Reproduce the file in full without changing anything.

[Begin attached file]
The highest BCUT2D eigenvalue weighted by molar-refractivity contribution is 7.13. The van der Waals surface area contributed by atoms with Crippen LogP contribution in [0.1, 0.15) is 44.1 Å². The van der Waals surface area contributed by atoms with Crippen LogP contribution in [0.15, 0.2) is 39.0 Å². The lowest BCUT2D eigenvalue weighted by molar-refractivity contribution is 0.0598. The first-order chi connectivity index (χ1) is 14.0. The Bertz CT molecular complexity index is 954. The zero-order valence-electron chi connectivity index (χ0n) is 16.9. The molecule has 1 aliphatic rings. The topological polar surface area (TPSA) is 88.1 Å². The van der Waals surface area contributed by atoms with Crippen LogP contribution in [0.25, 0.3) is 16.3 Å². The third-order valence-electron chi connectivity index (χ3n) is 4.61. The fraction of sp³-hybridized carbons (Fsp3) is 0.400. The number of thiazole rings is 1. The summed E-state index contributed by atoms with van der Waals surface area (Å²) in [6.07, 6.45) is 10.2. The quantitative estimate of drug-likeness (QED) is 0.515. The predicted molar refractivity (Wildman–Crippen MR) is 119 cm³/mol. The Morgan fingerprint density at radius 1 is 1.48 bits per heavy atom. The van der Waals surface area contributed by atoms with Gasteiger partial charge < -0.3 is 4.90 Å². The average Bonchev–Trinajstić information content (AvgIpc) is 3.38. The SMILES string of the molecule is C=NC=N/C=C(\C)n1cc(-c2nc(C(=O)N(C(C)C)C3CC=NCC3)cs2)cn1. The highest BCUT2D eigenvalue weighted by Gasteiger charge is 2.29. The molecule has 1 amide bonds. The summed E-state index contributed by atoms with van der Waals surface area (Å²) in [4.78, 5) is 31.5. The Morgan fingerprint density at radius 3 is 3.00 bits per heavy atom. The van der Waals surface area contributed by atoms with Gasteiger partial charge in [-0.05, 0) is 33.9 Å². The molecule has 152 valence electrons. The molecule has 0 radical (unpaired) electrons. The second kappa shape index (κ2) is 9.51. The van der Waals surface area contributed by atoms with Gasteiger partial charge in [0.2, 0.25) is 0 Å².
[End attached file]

The highest BCUT2D eigenvalue weighted by molar-refractivity contribution is 7.13. The van der Waals surface area contributed by atoms with Crippen LogP contribution in [0.1, 0.15) is 44.1 Å². The van der Waals surface area contributed by atoms with Crippen LogP contribution in [0.15, 0.2) is 39.0 Å². The lowest BCUT2D eigenvalue weighted by molar-refractivity contribution is 0.0598. The first-order chi connectivity index (χ1) is 14.0. The Bertz CT molecular complexity index is 954. The zero-order valence-electron chi connectivity index (χ0n) is 16.9. The molecule has 1 aliphatic rings. The topological polar surface area (TPSA) is 88.1 Å². The van der Waals surface area contributed by atoms with Crippen LogP contribution in [0.25, 0.3) is 16.3 Å². The third-order valence-electron chi connectivity index (χ3n) is 4.61. The fraction of sp³-hybridized carbons (Fsp3) is 0.400. The number of thiazole rings is 1. The summed E-state index contributed by atoms with van der Waals surface area (Å²) in [6.07, 6.45) is 10.2. The quantitative estimate of drug-likeness (QED) is 0.515. The predicted molar refractivity (Wildman–Crippen MR) is 119 cm³/mol. The Morgan fingerprint density at radius 1 is 1.48 bits per heavy atom. The van der Waals surface area contributed by atoms with Gasteiger partial charge < -0.3 is 4.90 Å². The average Bonchev–Trinajstić information content (AvgIpc) is 3.38. The SMILES string of the molecule is C=NC=N/C=C(\C)n1cc(-c2nc(C(=O)N(C(C)C)C3CC=NCC3)cs2)cn1. The highest BCUT2D eigenvalue weighted by Gasteiger charge is 2.29. The molecule has 1 amide bonds. The summed E-state index contributed by atoms with van der Waals surface area (Å²) in [4.78, 5) is 31.5. The Morgan fingerprint density at radius 3 is 3.00 bits per heavy atom. The van der Waals surface area contributed by atoms with Gasteiger partial charge in [-0.05, 0) is 33.9 Å². The molecule has 152 valence electrons. The molecule has 0 radical (unpaired) electrons. The second kappa shape index (κ2) is 9.51. The van der Waals surface area contributed by atoms with Gasteiger partial charge in [0.2, 0.25) is 0 Å².